UNIVERSITIES are key to economic growth and a vital link in the development of firms internationally, says Alastair Sim
A NEW framework captures the full extent of higher education’s contribution to sustainable economic growth. This describes four dimensions of how universities drive Scotland’s prosperity.
Our contribution grows the economy. We are a leading Scottish export industry. We attract investment from around the world. We support Scottish businesses to thrive.
Let’s look at each of these.
Growth: Universities are a major Scottish industry in our own right. We are Scotland’s third-largest industry sector in terms of contribution to the overall economy, with an impact of £6.7bn supporting direct and indirect employment of 142,000 people. That’s an impact of £2,824 for every household in Scotland. Only the energy and financial sectors are larger. Every £1 of core public funding invested in Scottish universities generates more than £6 of economic benefit.
We are also creating the companies which help the Scottish economy to grow. For instance, we’re the most successful part of the UK for the creation of spin-out companies which translate university expertise into new businesses and new employment. To take one example, Axis-Shield, a spin-out from the University of Dundee has an annual turnover of £100m and has created 120 jobs in the city. The company specialises in healthcare diagnostics and produces laboratory and surgery equipment for use in the treatment of cardiovascular disease, rheumatoid arthritis, infectious diseases and diabetes.
Export: Universities are one of Scotland’s key export sectors, drawing £1.3bn into the Scottish economy from export earnings. The quality of our teaching and research supports us, for instance, to compete successfully to bring over £580m of international student spending to the economy and over £400m of research funding and business contracts from outside Scotland. We are a fundamental part of Scotland’s international outreach, with alumni across the world who are passionate ambassadors for Scotland and with international provision in Dubai, Malaysia, Singapore and Hong Kong to name a few of our global educational connections.
Attract: Our international network enables our success as one of Scotland’s key ‘pull’ factors in attracting foreign direct investment to Scotland, creating jobs and economic growth. We are better than any part of the UK outside London at attracting overseas investment. The majority of foreign investors cite university-related factors as essential motives for their choice to establish businesses in Scotland. These include the availability of a high-skill workforce, our world-class research base, and the presence of a “cluster” or critical mass of related businesses and expertise, for instance, building on our strength in the life sciences. These benefits are felt throughout Scotland – for instance Inverness’s growing contribution to our research-driven life sciences cluster has just been recognised by US-based company Daktari’s decision to create 130 jobs creating hand-held HIV monitoring devices.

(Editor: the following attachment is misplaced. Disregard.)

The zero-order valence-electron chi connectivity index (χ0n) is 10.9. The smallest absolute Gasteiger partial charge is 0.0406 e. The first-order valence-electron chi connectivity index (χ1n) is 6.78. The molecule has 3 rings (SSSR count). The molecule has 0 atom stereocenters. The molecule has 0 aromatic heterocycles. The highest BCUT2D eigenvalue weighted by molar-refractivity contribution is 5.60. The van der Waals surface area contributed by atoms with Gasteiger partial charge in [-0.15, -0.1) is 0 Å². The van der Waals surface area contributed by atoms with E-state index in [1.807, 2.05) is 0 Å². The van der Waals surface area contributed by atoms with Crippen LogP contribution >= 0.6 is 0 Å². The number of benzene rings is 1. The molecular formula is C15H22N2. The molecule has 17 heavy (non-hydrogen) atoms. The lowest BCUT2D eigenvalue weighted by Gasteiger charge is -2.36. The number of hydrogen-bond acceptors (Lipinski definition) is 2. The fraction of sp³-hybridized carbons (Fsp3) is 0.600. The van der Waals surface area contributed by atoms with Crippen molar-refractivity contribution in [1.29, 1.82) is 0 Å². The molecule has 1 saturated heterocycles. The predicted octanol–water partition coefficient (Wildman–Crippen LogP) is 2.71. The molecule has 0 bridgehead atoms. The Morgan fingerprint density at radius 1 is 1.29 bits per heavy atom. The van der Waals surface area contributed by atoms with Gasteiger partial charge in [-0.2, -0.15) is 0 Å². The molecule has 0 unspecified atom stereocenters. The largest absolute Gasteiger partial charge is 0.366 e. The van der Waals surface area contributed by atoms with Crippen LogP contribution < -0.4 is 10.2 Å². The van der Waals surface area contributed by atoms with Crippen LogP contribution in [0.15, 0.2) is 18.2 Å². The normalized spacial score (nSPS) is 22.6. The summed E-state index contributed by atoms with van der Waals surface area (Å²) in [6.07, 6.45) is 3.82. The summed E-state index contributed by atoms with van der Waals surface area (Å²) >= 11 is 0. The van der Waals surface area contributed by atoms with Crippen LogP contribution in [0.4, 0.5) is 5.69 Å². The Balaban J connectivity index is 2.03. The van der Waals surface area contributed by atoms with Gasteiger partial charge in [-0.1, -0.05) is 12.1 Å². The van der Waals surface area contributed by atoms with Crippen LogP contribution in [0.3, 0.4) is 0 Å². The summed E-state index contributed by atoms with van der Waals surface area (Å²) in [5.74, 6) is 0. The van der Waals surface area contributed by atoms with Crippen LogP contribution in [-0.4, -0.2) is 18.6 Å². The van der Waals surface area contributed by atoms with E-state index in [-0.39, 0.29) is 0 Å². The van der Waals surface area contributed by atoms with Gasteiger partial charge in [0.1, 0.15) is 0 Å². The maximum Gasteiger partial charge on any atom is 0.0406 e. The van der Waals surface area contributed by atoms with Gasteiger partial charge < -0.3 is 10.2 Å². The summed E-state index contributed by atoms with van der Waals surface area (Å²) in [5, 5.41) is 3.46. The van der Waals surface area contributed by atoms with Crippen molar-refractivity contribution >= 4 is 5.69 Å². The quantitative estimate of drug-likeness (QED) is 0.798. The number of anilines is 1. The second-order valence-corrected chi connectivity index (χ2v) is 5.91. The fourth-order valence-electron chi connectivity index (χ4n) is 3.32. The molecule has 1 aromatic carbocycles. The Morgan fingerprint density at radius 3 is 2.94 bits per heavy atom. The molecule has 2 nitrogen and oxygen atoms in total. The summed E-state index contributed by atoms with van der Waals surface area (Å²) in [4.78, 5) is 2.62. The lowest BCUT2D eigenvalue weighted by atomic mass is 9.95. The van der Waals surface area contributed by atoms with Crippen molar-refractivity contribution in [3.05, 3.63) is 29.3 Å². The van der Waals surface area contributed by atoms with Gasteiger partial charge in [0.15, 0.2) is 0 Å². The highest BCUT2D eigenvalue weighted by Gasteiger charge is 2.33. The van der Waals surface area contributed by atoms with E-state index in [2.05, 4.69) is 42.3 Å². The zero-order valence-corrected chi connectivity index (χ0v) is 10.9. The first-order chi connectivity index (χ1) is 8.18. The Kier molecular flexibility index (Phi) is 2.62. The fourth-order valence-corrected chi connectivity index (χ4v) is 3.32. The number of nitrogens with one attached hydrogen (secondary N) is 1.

Support: Universities are supporting Scotland’s indigenous businesses to grow and succeed. All of the key sectors of the economy have skills investment plans in which the university contribution is crucial. For instance, the financial services strategy says that “a vibrant higher education sector providing world-class research is fundamental to any priority industry, and it is essential that results of this research can be applied to benefit the industry, its customers and the economy”.
We are working to ensure that as many of Scotland’s businesses as possible can benefit from university expertise. We place a particular emphasis on engagement with the small and medium sized businesses which are the backbone of the Scottish economy and the fountain of entrepreneurship. Scottish businesses uniquely benefit from the “Interface” service which enables enterprises to access expertise from any university which will help them succeed. This helped over 300 businesses last year in areas as diverse as the engineering of a rugby training machine and the mathematics of secure data storage. We are also working to ensure that fundamental science translates quickly into real benefit for Scotland, and the new Innovation Centres bring universities, public services and industry together to address challenges such as tailoring drugs treatments targeted genetic characteristics.
So, what does this all mean for you? It means you’re part of a nation whose prosperity is closely related to the success of the Scotland’s universities. It means that whether you are a business leader or an individual professional we want to find out how we can best help you to succeed. It means that we look forward with confidence to politicians continuing to make the choices which support that success. Scotland deserves it.
• Alastair Sim is director of Universities Scotland